I’m sure there will be more to do, because there always is. I can’t even blame the honey do list on anyone else since mine is entirely self-generated. I want to move a few light switches and add a few electrical outlets, which (probably) I can do on my own. Unfortunately I’m also reaching the point where many of the things I want to do are beyond my level of technical skill and expertise. The master bath is badly in need of a walls-in renovation. Four rooms and a hallway need new carpet. I despise the laminate counter top in the kitchen. Seriously. That was a crap place to cheap out on the original build back in 2000. There’s also a 10×8 foot alcove in the living room that’s crying out to be floor-ceiling book shelves.

So the list of things to do never really gets any shorter with me adding one or two new things for every one that gets ticked off. I figure that at the rate I’m going, by the time I’m ready to sell the place off in eighteen years I’ll just have finished up everything I wanted to do with it.

What Annoys Jeff this Week?

1. Lawn (work) envy. If there was ever a single sound that could get under my skin, it isn’t nails on a chalk board or the hi pitched whining of small human beings. The most awful of sounds is the sound of lawn maintenance happening somewhere next door when I’m working from home. No, I’m not mad that they’re doing it. I don’t feel interrupted or put upon at all. It’s mostly just a rising frustration that they’re able to get out there and do it while I’m stuck being more or less responsible and not able to take advantage of the good weather to do the same thing myself.

2. Calls from unknown or 800-number. By now you’d think your fancy algorithms would tell you that I’m not going to pick up. I never do. But I admire your hope-spings-eternal persistence. If you want to have any hope of getting my eyes on your product or service, try send me an old fashioned letter. I’ll at least scan the first line of that before shredding it… and every once in a great while I’ll read the pitch if you’ve got a good hook up front. Otherwise, feel free to continue going to voicemail. It’s entirely your choice.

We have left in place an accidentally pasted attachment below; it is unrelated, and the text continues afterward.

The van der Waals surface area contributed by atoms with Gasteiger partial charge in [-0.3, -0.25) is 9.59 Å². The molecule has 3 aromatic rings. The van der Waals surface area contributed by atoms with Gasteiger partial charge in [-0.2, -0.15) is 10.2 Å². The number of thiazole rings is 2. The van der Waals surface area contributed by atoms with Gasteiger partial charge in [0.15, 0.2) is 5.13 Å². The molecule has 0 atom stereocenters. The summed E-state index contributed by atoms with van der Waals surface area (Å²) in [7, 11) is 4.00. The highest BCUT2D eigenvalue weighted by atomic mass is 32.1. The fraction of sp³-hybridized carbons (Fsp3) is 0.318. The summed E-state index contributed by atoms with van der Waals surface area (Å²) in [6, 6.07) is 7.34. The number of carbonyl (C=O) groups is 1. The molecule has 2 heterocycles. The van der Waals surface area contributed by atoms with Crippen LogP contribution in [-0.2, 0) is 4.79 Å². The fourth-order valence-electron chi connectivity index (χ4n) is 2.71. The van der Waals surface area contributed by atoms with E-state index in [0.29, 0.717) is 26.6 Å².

3. Showing restraint. There’s really nothing worse than being forced by social convention to sit politely and try not to smirk when the person on the other side of a conversation so richly deserves being grabbed by the throat and pummeled against every flat surface in the room. No matter how much asshats like that deserve a bit of rough treatment, I’d be the one who ended up in jail for handing it out. Talk about living in an unjust world.

Dreams and wishes…

With all respect to Dr. Freud who argued that dreams are and exercise in wish fulfillment, I’m afraid I have to go out on a limb and beg to differ. I woke up in a cold sweat this morning near enough to 3AM in the aftermath of a dream in which I (for some unknown reason) was sitting on the back porch watching the back yard wash out all the way down to the bottom of the foundation. I can assure the good doctor that I in no way have any wish to do that kind of excavation work. Ever.